Biotech Updates

Study Asks Farmers: Is Implementing a Biotech Ban Correct or Not?

July 6, 2022

In a study published in the journal Sustainability, biotech corn farmers from the Philippines were asked about their perceptions and attitudes about the Supreme Court's bans on biotech crops implemented in 2015. The findings highlighted the importance of farmer consultations in policy framing and implementation.

In 2021, the Philippines approved Bt eggplant for food, feed, or processing; and Golden Rice for cultivation. These approvals indicate increasing support for biotechnology in agriculture. However, prior to these approvals, national policies on biotech crops were stringent. For instance, the Supreme Court banned the commercialization, propagation, and importation of biotech crops from December 2015 to July 2016. The ban caused a reduction in the production of biotech corn, which impacted the livelihood of hundreds of thousands of farmers. Thus, researchers from Japan's Hiroshima University and Taiwan's National Cheng Kung University interviewed 111 biotech corn farmers from Pampanga, Philippines, in 2018, to explore how they perceive the banning of biotech crops.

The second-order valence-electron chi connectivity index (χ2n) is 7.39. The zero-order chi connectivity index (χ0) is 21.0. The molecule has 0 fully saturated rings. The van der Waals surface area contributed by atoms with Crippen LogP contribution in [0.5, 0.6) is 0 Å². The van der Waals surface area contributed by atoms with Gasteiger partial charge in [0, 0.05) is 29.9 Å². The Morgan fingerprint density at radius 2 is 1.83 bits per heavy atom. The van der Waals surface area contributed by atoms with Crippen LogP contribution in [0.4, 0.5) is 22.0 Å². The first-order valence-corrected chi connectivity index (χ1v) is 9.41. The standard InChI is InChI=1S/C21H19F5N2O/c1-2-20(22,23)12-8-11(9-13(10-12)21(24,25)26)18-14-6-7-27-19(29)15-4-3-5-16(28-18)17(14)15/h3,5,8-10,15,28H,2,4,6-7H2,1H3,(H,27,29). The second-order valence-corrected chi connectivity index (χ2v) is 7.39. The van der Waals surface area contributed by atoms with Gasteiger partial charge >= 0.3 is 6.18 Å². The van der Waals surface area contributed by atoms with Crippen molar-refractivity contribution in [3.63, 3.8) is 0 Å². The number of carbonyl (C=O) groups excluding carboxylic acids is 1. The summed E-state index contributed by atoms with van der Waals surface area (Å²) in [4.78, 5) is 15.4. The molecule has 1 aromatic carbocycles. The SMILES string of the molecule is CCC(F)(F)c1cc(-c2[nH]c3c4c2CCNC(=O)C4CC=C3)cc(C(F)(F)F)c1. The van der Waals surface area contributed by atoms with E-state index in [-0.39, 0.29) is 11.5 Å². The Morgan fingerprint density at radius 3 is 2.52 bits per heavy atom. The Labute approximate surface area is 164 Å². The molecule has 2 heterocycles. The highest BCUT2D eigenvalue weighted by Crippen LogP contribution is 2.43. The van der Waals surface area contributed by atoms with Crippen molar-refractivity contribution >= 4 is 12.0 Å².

The survey results showed that almost half and the majority (46%) of the respondents think that implementing the ban was an incorrect decision. Further analysis revealed that those who said that the decision was incorrect have the desire to continue planting biotech corn, while those who think that the ban was correct were unsure where to continue planting biotech corn or not. When asked about the reason why they think the ban was incorrect, many farmers said that they have been planting biotech corn for over a decade and they have not observed any negative effects on their health and the environment.

“The government will not subsidize the losses that we will suffer when we shift to non-biotech corn. The technicians have studied this crop, and we believe in what they advise because we can see for ourselves the good harvest it brings,” said one of the respondents.

Read more findings in Sustainability.

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